T-Mobile will start automatically moving some customers to pricier plans | News Fission

A hot potato: T-Mobile is planning to move some customers from legacy service plans to more expensive options in the coming weeks. A T-Mobile spokesperson told CNET that starting October 17, some customers on older plans will receive a notice regarding the change. Starting with their November bill cycles, a “small number” of customers will be moved from older plans to newer ones with “enhanced features.” The spokesperson said that on average, customers will pay approximately $10 more per line following the migration, but failed to share how many customers might be impacted by the pending changes.

“We’re always looking for ways to give our customers more from our services,” the spokesperson added.

CNET noted that customers who do not want to have their plan changed automatically can elect to stick with their current plan, but they will need to call T-Mobile customer care to opt out of the move. There will also be a window to reverse a plan change after it has already happened, but it’s unclear how long customers will have to make the change.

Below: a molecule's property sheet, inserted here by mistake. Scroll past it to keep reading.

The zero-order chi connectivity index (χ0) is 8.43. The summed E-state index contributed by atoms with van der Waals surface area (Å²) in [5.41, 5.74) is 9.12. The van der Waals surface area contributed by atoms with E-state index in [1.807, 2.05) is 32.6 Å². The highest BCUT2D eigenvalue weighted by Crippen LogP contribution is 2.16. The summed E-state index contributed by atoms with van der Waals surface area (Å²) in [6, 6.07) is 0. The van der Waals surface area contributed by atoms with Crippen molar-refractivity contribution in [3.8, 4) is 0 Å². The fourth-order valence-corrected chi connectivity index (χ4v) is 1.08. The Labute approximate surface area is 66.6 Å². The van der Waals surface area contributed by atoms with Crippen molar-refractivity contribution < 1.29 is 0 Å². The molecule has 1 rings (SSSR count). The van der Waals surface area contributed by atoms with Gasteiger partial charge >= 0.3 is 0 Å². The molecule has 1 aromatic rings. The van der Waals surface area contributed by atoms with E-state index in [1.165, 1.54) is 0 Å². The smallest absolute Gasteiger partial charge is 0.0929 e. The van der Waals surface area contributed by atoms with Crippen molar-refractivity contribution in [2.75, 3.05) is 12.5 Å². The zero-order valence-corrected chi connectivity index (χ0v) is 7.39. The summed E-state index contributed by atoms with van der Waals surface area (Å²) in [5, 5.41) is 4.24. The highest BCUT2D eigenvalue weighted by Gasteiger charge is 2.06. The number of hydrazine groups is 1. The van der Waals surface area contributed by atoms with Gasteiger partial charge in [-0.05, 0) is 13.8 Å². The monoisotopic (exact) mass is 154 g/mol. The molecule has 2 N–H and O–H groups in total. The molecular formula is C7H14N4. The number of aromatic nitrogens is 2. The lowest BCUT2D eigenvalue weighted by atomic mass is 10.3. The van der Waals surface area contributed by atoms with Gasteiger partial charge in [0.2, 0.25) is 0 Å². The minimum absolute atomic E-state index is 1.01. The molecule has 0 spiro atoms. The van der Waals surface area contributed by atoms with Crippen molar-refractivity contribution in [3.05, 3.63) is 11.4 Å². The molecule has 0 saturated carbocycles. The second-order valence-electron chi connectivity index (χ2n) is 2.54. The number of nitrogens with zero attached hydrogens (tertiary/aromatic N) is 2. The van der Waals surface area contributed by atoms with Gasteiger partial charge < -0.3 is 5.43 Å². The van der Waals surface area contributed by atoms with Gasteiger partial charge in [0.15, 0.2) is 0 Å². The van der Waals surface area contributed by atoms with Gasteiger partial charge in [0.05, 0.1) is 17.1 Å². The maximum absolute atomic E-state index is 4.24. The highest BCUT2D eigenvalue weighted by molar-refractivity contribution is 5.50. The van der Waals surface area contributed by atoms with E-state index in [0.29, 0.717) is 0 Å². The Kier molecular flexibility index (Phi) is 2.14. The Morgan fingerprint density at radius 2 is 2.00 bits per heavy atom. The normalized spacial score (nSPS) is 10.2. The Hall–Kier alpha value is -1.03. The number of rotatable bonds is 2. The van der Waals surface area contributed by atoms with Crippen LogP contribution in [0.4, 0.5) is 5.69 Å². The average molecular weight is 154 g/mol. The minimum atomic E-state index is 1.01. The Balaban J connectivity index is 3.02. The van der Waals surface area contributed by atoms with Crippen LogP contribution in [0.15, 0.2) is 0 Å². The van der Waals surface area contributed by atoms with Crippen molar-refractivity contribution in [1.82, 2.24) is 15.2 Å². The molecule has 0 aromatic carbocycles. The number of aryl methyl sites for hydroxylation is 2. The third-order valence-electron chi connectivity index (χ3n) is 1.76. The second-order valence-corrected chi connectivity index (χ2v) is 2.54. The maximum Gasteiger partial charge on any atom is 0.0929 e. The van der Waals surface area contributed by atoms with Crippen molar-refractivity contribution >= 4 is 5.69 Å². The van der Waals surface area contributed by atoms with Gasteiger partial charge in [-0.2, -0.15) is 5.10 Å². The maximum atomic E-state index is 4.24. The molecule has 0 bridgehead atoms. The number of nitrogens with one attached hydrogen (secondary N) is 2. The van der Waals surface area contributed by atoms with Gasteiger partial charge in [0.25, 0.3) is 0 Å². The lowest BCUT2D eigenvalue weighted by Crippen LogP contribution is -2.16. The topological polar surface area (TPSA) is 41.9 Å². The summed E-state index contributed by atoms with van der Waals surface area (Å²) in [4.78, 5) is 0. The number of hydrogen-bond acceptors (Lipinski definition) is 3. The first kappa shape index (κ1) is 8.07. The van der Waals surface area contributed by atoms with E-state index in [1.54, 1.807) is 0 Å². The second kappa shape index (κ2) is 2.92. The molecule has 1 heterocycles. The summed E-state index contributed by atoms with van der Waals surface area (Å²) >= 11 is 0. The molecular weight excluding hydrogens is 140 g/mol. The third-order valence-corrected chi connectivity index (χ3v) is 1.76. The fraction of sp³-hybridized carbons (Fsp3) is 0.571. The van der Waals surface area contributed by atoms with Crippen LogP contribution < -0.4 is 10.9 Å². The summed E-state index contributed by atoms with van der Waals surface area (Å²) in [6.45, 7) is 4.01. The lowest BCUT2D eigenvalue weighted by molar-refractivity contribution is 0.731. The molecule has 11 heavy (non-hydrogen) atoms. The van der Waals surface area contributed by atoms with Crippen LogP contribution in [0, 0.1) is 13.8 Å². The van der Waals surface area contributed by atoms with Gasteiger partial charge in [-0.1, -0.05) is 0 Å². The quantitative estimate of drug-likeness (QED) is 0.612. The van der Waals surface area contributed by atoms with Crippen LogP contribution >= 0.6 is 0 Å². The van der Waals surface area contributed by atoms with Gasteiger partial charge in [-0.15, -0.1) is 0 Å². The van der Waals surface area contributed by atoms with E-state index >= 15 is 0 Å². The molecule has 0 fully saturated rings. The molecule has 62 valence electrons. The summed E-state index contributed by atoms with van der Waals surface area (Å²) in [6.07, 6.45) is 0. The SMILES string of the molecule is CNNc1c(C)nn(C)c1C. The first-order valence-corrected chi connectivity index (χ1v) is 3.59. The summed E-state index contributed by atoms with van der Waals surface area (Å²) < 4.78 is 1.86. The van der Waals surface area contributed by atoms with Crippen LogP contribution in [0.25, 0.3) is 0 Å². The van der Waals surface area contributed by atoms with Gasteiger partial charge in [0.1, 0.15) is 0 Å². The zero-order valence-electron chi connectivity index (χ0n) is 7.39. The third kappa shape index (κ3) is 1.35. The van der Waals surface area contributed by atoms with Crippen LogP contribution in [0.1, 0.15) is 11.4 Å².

One of T-Mobile’s concessions in its Sprint merger was promising not to raise rate plans for at least three years. A quick check of the calendar shows that three-year window expired in April. Still, pushing users into more expensive plans they did not ask for feels sleazy. Being able to opt out of a forced move is a plus, as is the option to reverse a change, but inevitably some users are going to get moved and perhaps not realize it until it’s too late.

T-Mobile does offer a Price Lock guarantee, but it mostly applies to accounts activated after April 2022. There is a clause for accounts activated before this date, called Un-Contract, that could apply in certain circumstances. Full details on qualifying plans can be found over on T-Mobile’s website.

What would you do in this situation? Would an unprompted rate plan change be enough to drive you to a different carrier, or would an old rate plan that you are grandfathered into be worth the occasional headache of a decision like this?

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